Adam Smith built the first grist mill on the site in 1699 using hydropower from a nearby pond to turn its water wheel, which operated the gears that turned the millstones. When that structure was washed away by a flood, the current mill was built in 1751. In addition to grinding grains into flour, the mill was also used over the years to saw lumber. In 1947, Ward Melville purchased the Grist Mill from its last operator and gave it to what is now the Ward Melville Heritage Organization. 


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Hydropower Generator and Light.

Adam Smith built the first grist mill on the site in 1699 using hydropower from a nearby pond to turn its water wheel, which operated the gears that turned the millstones. When that structure was washed away by a flood, the current mill was built in 1751. In addition to grinding grains into flour, the mill was also used over the years to saw lumber. In 1947, Ward Melville purchased the Grist Mill from its last operator and gave it to what is now the Ward Melville Heritage Organization. 

“Since the Stony Brook Grist Mill no longer processes harvested crops but instead serves as a museum, the hydroelectricity system will educate its visitors on the capabilities of producing hydropower and allow them the chance of seeing it in action,” said Prof. Zuo.

The project’s intellectual merit, he said, is that it expands the knowledge base of the most effective method of converting hydropower to electricity from developed machinery, which is useful for future applications. New York State alone once had more than 10,000 such water mills, most of which were abandoned after industrial revolution, “but the energy sources generated by water flow remain there and can be harnessed.” Small hydropower using running water has economic and energy benefits and less environmental impact than other energy sources, he said.

About the Stony Brook Grist Mill

The Stony Brook Grist Mill is listed on the New York State and National Register of Historic Places and is designated as a New York State Revolutionary War Heritage Trail site.  Located on Harbor Road off Main Street in Stony Brook, it is open Saturday and Sunday, Noon to 4:30 pm.  Cost is $2 for adults and $1 for children 12 and under.  For further information visit wmho.org.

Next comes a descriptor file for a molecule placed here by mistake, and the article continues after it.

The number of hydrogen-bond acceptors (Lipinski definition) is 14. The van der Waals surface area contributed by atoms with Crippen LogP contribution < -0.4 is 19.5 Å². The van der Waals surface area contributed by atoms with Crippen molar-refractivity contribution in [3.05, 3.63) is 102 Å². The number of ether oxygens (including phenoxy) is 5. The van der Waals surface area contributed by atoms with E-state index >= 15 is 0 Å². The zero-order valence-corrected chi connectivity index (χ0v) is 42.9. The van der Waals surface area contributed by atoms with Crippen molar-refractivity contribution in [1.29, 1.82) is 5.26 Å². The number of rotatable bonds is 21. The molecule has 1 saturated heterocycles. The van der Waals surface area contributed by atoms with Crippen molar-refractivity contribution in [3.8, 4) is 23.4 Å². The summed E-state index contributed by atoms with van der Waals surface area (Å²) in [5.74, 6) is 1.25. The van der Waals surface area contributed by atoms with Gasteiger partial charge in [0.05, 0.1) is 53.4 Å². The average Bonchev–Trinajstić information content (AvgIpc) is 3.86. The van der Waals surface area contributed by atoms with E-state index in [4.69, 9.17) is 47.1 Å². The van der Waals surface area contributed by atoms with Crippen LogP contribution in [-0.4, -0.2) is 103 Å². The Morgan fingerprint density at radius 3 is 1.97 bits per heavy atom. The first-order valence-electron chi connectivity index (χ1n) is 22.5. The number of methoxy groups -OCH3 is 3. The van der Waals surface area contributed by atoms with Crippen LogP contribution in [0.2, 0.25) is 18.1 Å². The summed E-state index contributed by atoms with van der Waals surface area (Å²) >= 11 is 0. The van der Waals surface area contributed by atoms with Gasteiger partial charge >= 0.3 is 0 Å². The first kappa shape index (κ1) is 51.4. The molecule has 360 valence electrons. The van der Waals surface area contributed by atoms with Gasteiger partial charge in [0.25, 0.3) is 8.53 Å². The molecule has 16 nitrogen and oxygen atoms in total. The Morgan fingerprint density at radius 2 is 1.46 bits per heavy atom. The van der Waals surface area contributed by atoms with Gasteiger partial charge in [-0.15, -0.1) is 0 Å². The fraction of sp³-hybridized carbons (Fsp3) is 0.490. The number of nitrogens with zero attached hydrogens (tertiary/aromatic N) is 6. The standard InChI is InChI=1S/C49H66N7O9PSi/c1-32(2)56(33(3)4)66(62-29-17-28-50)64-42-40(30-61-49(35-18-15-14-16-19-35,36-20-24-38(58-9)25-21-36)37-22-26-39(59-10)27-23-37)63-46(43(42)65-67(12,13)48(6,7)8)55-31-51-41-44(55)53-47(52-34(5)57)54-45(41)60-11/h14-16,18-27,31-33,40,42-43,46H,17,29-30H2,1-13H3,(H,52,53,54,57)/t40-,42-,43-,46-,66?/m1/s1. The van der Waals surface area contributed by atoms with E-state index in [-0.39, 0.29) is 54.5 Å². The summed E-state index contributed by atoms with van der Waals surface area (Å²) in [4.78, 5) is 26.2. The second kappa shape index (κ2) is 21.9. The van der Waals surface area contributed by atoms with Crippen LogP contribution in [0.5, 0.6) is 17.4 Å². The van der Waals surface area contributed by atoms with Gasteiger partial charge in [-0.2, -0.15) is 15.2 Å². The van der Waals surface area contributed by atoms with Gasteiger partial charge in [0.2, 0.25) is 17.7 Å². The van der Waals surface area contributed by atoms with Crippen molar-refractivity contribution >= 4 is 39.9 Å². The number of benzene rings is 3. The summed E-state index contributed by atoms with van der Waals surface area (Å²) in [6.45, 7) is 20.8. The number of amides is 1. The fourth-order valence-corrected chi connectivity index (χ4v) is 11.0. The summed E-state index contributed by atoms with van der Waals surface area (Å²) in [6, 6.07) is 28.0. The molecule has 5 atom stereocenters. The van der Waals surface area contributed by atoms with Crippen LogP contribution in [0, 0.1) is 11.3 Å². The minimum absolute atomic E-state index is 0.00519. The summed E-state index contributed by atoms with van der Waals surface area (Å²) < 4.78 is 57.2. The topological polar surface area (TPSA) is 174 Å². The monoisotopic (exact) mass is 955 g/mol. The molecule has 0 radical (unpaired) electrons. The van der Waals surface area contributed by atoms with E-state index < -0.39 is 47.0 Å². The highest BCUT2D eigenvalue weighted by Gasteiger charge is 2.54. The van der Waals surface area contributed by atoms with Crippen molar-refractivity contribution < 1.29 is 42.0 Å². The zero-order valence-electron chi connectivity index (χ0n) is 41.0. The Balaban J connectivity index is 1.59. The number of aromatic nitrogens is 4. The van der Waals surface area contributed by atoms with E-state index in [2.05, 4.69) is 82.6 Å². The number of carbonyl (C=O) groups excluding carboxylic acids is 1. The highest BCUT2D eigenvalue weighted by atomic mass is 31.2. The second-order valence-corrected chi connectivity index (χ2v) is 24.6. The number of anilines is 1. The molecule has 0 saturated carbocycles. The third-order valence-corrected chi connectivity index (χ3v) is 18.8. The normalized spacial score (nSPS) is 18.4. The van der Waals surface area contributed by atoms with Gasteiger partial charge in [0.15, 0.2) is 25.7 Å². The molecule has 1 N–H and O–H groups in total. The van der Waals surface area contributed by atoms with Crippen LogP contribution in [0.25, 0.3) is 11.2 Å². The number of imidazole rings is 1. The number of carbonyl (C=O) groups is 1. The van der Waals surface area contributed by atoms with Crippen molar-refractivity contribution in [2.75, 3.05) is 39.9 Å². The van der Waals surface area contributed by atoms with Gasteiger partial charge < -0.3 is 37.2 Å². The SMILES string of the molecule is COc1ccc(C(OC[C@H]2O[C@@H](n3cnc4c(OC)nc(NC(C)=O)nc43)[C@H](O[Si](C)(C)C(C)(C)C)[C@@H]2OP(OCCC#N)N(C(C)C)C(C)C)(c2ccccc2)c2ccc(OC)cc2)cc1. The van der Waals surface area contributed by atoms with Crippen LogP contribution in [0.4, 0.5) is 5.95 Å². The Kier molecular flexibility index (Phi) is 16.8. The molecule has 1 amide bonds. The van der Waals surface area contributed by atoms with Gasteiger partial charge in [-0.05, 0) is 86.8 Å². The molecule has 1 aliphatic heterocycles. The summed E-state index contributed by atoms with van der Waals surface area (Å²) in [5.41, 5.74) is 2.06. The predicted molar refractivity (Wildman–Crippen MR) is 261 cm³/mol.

About the Stony Brook University

Part of the State University of New York system, Stony Brook University encompasses 200 buildings on 1,450 acres. In the 50+ years since its founding, the University has grown tremendously, now with nearly 24,700 students and 2,200 faculty and is recognized as one of the nation’s important centers of learning and scholarship. It is a member of the prestigious Association of American Universities, and ranks among the top 100 national universities in America and among the top 50 public national universities in the country according to the 2010 U.S. News & World Report survey. Considered one of the “flagship” campuses in the SUNY system, Stony Brook University co-manages Brookhaven National Laboratory , joining an elite group of universities, including Berkeley, University of Chicago, Cornell, MIT, and Princeton, that run federal research and development laboratories. SBU is a driving force of the Long Island economy, with an annual economic impact of $4.65 billion, generating nearly 60,000 jobs, and accounts for nearly 4% of all economic activity in Nassau and Suffolk counties, and roughly 7.5 percent of total jobs in Suffolk County. – See more at: http://commcgi.cc.sunysb.edu/cgi-bin/am2/admin.cgi#sthash.qxyuyCjV.dpuf